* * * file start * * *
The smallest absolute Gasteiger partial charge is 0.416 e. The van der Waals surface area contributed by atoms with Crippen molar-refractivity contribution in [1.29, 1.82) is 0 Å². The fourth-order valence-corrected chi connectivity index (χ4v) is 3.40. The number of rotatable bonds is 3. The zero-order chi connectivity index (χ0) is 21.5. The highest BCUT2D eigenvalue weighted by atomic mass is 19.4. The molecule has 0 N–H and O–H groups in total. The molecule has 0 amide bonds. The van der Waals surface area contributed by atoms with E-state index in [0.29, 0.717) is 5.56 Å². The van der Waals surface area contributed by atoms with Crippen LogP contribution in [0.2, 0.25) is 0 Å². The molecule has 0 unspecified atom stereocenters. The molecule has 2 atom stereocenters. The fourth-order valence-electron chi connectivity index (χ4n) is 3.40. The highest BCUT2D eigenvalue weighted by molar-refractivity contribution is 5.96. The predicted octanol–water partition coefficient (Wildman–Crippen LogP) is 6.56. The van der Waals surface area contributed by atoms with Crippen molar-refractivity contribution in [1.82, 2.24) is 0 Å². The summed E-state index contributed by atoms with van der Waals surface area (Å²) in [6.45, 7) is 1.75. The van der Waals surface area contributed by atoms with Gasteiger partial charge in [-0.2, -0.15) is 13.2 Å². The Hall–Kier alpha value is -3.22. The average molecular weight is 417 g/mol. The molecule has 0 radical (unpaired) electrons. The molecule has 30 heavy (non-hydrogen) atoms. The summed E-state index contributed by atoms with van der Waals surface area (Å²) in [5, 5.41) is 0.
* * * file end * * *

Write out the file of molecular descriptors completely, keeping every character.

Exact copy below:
The smallest absolute Gasteiger partial charge is 0.416 e. The van der Waals surface area contributed by atoms with Crippen molar-refractivity contribution in [1.29, 1.82) is 0 Å². The fourth-order valence-corrected chi connectivity index (χ4v) is 3.40. The number of rotatable bonds is 3. The zero-order chi connectivity index (χ0) is 21.5. The highest BCUT2D eigenvalue weighted by atomic mass is 19.4. The molecule has 0 N–H and O–H groups in total. The molecule has 0 amide bonds. The van der Waals surface area contributed by atoms with E-state index in [0.29, 0.717) is 5.56 Å². The van der Waals surface area contributed by atoms with Crippen LogP contribution in [0.2, 0.25) is 0 Å². The molecule has 0 unspecified atom stereocenters. The molecule has 2 atom stereocenters. The fourth-order valence-electron chi connectivity index (χ4n) is 3.40. The highest BCUT2D eigenvalue weighted by molar-refractivity contribution is 5.96. The predicted octanol–water partition coefficient (Wildman–Crippen LogP) is 6.56. The van der Waals surface area contributed by atoms with Crippen molar-refractivity contribution in [1.82, 2.24) is 0 Å². The summed E-state index contributed by atoms with van der Waals surface area (Å²) in [6.45, 7) is 1.75. The van der Waals surface area contributed by atoms with Gasteiger partial charge in [-0.2, -0.15) is 13.2 Å². The Hall–Kier alpha value is -3.22. The average molecular weight is 417 g/mol. The molecule has 0 radical (unpaired) electrons. The molecule has 30 heavy (non-hydrogen) atoms. The summed E-state index contributed by atoms with van der Waals surface area (Å²) in [5, 5.41) is 0.